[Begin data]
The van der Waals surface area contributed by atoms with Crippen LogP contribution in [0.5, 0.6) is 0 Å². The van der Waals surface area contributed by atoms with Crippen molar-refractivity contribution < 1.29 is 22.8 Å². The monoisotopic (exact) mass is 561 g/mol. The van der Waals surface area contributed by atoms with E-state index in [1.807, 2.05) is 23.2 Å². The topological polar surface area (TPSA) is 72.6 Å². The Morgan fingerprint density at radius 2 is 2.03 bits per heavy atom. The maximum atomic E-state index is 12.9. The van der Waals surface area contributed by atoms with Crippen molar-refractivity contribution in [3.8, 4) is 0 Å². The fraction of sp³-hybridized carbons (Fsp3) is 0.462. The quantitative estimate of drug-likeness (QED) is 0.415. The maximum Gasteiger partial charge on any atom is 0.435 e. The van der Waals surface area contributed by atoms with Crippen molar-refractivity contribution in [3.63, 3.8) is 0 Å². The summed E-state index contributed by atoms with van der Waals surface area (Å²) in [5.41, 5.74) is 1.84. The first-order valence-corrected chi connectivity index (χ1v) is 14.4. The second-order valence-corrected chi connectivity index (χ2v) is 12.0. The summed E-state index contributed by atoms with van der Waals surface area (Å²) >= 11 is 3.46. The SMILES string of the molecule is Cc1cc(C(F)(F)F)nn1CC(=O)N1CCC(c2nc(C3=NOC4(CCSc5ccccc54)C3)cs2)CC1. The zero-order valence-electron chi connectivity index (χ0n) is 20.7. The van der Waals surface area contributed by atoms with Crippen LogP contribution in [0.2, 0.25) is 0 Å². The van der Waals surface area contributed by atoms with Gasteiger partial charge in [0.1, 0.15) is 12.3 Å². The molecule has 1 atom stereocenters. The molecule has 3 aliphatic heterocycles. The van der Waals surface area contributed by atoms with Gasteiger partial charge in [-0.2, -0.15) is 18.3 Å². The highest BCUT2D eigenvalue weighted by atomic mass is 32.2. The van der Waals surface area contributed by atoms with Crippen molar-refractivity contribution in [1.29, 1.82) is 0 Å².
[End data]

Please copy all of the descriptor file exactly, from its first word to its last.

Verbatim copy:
The van der Waals surface area contributed by atoms with Crippen LogP contribution in [0.5, 0.6) is 0 Å². The van der Waals surface area contributed by atoms with Crippen molar-refractivity contribution < 1.29 is 22.8 Å². The monoisotopic (exact) mass is 561 g/mol. The van der Waals surface area contributed by atoms with E-state index in [1.807, 2.05) is 23.2 Å². The topological polar surface area (TPSA) is 72.6 Å². The Morgan fingerprint density at radius 2 is 2.03 bits per heavy atom. The maximum atomic E-state index is 12.9. The van der Waals surface area contributed by atoms with Crippen molar-refractivity contribution in [3.8, 4) is 0 Å². The fraction of sp³-hybridized carbons (Fsp3) is 0.462. The quantitative estimate of drug-likeness (QED) is 0.415. The maximum Gasteiger partial charge on any atom is 0.435 e. The van der Waals surface area contributed by atoms with Crippen molar-refractivity contribution in [3.63, 3.8) is 0 Å². The summed E-state index contributed by atoms with van der Waals surface area (Å²) in [5.41, 5.74) is 1.84. The first-order valence-corrected chi connectivity index (χ1v) is 14.4. The second-order valence-corrected chi connectivity index (χ2v) is 12.0. The summed E-state index contributed by atoms with van der Waals surface area (Å²) >= 11 is 3.46. The SMILES string of the molecule is Cc1cc(C(F)(F)F)nn1CC(=O)N1CCC(c2nc(C3=NOC4(CCSc5ccccc54)C3)cs2)CC1. The zero-order valence-electron chi connectivity index (χ0n) is 20.7. The van der Waals surface area contributed by atoms with Crippen LogP contribution in [0.2, 0.25) is 0 Å². The van der Waals surface area contributed by atoms with Gasteiger partial charge in [0.1, 0.15) is 12.3 Å². The molecule has 1 atom stereocenters. The molecule has 3 aliphatic heterocycles. The van der Waals surface area contributed by atoms with Gasteiger partial charge in [-0.2, -0.15) is 18.3 Å². The highest BCUT2D eigenvalue weighted by atomic mass is 32.2. The van der Waals surface area contributed by atoms with Crippen molar-refractivity contribution in [1.29, 1.82) is 0 Å².